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U.S. Seeks to Expand Geothermal Power


By Julie Cart
Los Angeles Times
January 24, 2000


The Department of Energy is planning to announce an initiative today that seeks
to spur the development of the geothermal energy industry, a highly productive
but still evolving source of renewable energy.

Energy Secretary Bill Richardson will present his GeoPowering the West project
and set out ambitious goals that call for geothermal energy to provide as much
as 10% of the West’s electricity by 2020, supply the electric power or heating
needs of 7 million homes by 2010 and double the number of states with geothermal
power facilities to eight by 2006.

Richardson will also announce $4.8 million in grants to advance research in
geothermal energy technology, which taps heat energy from reservoirs under the
Earth’s surface, officials told The Times. Because of its unique geology, this
renewable energy source is available mainly in the West.

“Geothermal power is one such resource that calls out for greater utilization,”
Richardson says in a prepared statement. “It is a clean, reliable and renewable
energy source. In fact, it is already a significant supplier of electricity to
the Western grid with 2,800 megawatts installed in California, Nevada and
Hawaii. Still, that is only a fraction of its potential.”

California’s plants are the nation’s most productive. Led by The Geysers, a
field of plants near Santa Rosa, the state produces about 1,600 megawatts of
power, providing roughly 7% of California’s yearly power needs. The grant
program will fund research in California as well as Texas, Utah, North Dakota,
Idaho and Nevada.

Thus far the main impediments to the industry’s growth have been locating the
best places for drilling and making the process cost-effective.

The initiative will be funded from DOE’s $23-million budget for geothermal
projects. Officials said both the overall budget and the money for the plan will
be increased in the next fiscal year.

Administration officials believe that public education about the benefits of
geothermal energy is as important as helping the industry finance research to
bring down production costs and increase output.

“There is something to the bully pulpit,” said a high-ranking Energy Department
official, who asked not to be named. “These are not self-evident technologies.
There’s a lot of education of the public to be done. Geothermal deserves a
hearing, just as the other renewable sources have gotten.”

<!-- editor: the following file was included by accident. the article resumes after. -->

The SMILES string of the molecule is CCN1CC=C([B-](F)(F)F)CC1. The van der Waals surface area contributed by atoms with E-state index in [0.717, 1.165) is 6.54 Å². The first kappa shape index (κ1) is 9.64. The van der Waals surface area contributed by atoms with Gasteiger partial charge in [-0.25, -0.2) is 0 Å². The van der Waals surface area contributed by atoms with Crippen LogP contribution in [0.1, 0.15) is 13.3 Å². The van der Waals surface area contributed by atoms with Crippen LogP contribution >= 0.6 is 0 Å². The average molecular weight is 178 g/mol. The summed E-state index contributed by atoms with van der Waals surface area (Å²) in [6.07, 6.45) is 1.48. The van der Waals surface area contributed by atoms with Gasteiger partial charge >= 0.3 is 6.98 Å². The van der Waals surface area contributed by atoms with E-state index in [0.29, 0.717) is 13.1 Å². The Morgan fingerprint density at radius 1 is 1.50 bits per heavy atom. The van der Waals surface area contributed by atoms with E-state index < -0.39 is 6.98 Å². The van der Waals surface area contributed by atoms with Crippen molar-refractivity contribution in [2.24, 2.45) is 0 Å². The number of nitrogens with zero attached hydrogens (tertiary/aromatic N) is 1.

Other renewable energy sources are wind, solar, hydroelectric and biomass, which
uses biological products to produce energy or heat. One example is burning corn cobs.

Richardson’s energy-production goals were called “pie in the sky” by at least
one industry consultant, Lou Capuano, president of Thermasource, a drilling and
engineering company in Santa Rosa. But federal officials say the emphasis is on
moving geothermal power–often called the stepchild of the renewable energy
sources–in the right direction.

“These are pretty aggressive goals, but it’s going to take good public policy
and research to get this technology where we know it can be,” said Karl Gawell,
executive director of the Washington-based Geothermal Energy Assn.

Geothermal electric production began in Italy in 1904, but the first geothermal
plant in the United States, at The Geysers, didn’t come on line until 1960. The
Geysers remains the largest producing geothermal plant in the world.

While California is the top producer of geothermal energy, Nevada is projected
as having the most potential because of its extensive heat reservoirs. “Nevada
is the Holy Grail,” said the DOE official.

Capuano said geothermal’s advantages are its minimal environmental impact and
the relative simplicity of the technology.

“What we do is nothing more than mining heat,” he said. “Enhanced geothermal
systems inject water down a hole and bring it out as steam, then pump the
condensed water back. It’s almost like a perpetual motion machine. Our challenge
now is to find the reservoirs … and to make this more economical. Right now we
are competing with natural gas. It’s hard for anybody to compete with natural
gas, as cheap as it is.”

Capuano said experts estimate that only 10% to 15% of the total reserves have
been explored.

 

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